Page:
As at White Birch Books in North Conway, cards are very popular, along with LEGO. The most popular sideline right now is kid-friendly (and parent-friendly!) bows and soft arrows from Two Bros. Bows, which retail for $29.95. In the summer, the store does well with plush and activity kits.

The store has a small section with "f bomb products," mostly pencils, notecards and pouches. Newton noted, "10% of customers think it's freaking hilarious. 80% think they're cute but don't laugh. And another 10% pull me aside to say this used to be a nice bookstore."

Steve Fischer, Casey Gerken and John Mutter

Summer is the "most challenging" time, Gerken said, when the area swells with summer people and tourists. "On a rainy day in July or August, we're jammed," Newton added. Still, the store has plenty of year-round customers as well as many people who have camps and come up at various times in the off season as well as during the summer.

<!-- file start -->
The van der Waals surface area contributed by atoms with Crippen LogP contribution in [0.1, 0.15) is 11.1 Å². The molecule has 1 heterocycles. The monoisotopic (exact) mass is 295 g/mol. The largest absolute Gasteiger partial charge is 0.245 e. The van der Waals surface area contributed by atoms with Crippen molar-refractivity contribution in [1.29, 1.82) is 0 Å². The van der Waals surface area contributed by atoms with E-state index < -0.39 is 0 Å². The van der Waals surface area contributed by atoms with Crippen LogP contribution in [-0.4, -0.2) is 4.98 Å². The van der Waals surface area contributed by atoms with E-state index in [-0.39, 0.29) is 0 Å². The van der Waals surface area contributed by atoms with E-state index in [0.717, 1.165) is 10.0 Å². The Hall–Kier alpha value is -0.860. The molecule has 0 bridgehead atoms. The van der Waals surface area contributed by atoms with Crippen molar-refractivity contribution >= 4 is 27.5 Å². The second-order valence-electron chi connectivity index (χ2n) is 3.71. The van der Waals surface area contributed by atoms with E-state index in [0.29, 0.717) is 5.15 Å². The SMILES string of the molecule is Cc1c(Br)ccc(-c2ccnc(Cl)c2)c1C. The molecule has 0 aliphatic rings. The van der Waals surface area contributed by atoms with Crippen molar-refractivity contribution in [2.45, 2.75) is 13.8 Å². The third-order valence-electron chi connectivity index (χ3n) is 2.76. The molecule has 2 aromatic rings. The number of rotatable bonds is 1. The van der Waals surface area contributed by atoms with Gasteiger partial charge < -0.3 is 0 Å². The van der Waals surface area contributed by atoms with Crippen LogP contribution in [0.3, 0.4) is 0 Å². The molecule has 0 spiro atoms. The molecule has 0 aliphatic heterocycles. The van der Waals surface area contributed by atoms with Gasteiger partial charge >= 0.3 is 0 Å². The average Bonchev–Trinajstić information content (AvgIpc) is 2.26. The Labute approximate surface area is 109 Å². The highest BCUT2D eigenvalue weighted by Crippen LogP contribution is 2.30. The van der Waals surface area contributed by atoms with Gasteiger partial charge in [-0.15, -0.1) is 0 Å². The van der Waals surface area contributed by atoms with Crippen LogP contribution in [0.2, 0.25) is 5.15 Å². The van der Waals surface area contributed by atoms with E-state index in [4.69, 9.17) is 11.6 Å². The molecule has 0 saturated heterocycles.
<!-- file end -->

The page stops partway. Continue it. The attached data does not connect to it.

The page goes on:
A personal note: as always, NEIBA's Steve Fischer was a wonderful, generous host--and driver. With his retirement early next year, the association is losing a great leader, a savvy book person and an entertaining raconteur. Steve says he plans to stay involved in the book world, and I'm hoping that includes more bookstore tours! --John Mutter


Image of the Day: Molly's Game Premiere

Ben Steinberg, associate publisher at Dey Steet, Carrie Thornton, executive editor at Dey Street, literary agent Lisa Gallagher of DeFiore & Co. and Molly Bloom, author of Molly’s Game, at the New York premiere of Molly's Game, written and directed by Aaron Sorkin, starring Jessica Chastain and Idris Elba, which opens December 25. The movie tie-in edition is published by Dey Street ($15.99, 9780062838582).

Faherty Rep Molly Divine Retiring